The Poetry of Pottery
I love to support the local artisans when we travel. Although the pieces are more expensive than their look-a-like copies, we know that handmade craft work is slowly becoming a dying art. First, it is tedious work. Hours spent in training often in small family owned shops under the watchful eye of one elder or another. And second, because you cannot make a large number of items, it creates a market for only those willing to spend the extra dollars and thus the rate of return is not as good. In short, to make money, the young people everywhere in the world, are moving away from their small villages to become employed in the various aspects of the tourist industry.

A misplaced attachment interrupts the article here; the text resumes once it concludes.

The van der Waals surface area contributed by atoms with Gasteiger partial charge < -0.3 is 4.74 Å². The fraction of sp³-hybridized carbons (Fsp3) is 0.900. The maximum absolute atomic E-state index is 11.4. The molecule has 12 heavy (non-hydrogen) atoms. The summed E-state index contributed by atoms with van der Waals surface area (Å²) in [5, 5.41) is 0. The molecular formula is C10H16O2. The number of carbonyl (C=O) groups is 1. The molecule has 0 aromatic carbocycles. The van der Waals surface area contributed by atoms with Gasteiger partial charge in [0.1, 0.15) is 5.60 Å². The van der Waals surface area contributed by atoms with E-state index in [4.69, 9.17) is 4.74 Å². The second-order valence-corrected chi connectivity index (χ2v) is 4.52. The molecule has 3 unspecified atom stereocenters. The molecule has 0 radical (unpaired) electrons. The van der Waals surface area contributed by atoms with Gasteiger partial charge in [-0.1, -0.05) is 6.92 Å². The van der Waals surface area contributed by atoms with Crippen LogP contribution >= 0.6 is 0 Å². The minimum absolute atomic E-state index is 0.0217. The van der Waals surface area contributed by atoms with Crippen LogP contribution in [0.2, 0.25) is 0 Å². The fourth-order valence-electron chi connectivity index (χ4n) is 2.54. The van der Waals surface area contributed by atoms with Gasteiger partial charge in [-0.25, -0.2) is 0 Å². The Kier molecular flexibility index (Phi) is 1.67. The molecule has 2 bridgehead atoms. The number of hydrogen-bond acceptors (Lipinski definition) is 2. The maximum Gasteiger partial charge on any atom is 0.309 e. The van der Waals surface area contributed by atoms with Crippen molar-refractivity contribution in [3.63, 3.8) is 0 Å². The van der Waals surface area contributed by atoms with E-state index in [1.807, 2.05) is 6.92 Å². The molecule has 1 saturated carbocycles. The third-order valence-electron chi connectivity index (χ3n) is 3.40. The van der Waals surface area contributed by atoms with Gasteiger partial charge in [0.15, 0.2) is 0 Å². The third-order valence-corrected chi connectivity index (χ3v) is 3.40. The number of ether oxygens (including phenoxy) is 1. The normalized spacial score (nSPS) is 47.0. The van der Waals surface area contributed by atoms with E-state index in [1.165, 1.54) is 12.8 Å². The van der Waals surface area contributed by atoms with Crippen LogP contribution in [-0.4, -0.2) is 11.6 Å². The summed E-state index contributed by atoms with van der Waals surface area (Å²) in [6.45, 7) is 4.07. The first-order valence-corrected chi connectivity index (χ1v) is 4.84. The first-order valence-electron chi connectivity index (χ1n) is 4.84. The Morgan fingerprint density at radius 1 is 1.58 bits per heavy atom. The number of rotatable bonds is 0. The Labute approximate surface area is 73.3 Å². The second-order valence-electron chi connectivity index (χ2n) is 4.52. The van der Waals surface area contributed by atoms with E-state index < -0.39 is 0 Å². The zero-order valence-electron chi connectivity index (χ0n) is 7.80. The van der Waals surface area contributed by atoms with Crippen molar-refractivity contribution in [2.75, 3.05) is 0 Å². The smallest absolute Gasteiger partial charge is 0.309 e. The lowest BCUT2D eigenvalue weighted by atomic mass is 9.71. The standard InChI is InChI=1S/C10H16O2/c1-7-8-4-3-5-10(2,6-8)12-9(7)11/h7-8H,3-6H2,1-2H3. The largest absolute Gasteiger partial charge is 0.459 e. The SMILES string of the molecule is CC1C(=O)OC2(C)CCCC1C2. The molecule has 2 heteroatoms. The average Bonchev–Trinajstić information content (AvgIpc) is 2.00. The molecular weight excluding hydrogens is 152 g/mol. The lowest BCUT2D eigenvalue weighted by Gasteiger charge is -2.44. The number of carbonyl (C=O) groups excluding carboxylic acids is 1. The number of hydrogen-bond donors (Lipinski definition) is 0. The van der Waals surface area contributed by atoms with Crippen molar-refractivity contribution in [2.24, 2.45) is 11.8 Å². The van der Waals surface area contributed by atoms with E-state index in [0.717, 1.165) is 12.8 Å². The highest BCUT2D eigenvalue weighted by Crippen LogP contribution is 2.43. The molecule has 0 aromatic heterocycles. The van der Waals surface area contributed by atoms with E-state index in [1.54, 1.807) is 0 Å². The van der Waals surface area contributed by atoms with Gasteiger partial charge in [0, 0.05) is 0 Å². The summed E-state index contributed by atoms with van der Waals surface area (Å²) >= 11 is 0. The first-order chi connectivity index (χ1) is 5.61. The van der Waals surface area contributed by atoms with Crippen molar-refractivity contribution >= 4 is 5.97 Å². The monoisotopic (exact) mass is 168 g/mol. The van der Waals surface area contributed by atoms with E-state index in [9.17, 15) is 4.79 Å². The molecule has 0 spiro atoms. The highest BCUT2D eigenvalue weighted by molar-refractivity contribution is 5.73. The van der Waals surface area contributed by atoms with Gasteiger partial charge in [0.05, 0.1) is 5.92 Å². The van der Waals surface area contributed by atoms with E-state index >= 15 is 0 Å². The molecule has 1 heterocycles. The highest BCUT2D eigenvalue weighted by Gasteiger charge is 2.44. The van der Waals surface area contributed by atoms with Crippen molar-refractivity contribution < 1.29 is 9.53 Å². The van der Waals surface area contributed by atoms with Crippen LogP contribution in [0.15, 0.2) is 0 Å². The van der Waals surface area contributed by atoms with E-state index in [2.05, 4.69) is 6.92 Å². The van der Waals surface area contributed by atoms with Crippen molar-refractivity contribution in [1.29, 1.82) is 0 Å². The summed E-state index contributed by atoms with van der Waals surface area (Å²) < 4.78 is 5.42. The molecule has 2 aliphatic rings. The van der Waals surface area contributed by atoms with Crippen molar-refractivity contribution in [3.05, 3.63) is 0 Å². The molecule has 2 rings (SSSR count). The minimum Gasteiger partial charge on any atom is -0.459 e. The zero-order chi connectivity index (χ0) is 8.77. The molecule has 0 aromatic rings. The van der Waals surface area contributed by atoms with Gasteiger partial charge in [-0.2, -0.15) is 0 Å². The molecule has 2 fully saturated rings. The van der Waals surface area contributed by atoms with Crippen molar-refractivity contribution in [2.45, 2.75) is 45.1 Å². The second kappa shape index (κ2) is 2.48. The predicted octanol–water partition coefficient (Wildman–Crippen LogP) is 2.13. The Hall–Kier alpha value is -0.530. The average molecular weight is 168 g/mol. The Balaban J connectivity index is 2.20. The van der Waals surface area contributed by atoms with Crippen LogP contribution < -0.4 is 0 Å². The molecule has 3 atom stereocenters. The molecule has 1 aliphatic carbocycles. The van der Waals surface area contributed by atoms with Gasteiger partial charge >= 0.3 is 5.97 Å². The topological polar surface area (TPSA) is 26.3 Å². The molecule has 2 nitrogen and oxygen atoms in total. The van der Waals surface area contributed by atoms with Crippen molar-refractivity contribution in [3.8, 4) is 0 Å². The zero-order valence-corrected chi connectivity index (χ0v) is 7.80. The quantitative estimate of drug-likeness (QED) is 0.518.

Thus, we arrived at a ceramic shop in Avanos, Turkey in the Cappadocia region. The city is situated on the Red River which accounts for the number of pottery shops there. As a tourist group, we have the opportunity to watch a demonstration of the creation of a classic hand molded, wheel driven potter at work. Once the object was formed, it was then fired, and painted, re-fired, polished and ultimately made available for sale.
As we made our way through the shop, coming to each station for information, we noticed that technology still found its way into the ancient practice. Under her scarf and softly singing to herself, a young woman was hand painting a plate according to the long held family design and rocking out to her tunes. She was quite happy in her world and apparently oblivious to us.
Escorted into the showroom, plied with hot apple tea, we bought precious gifts, treasures of a memorable day that will always be held among our souvenirs.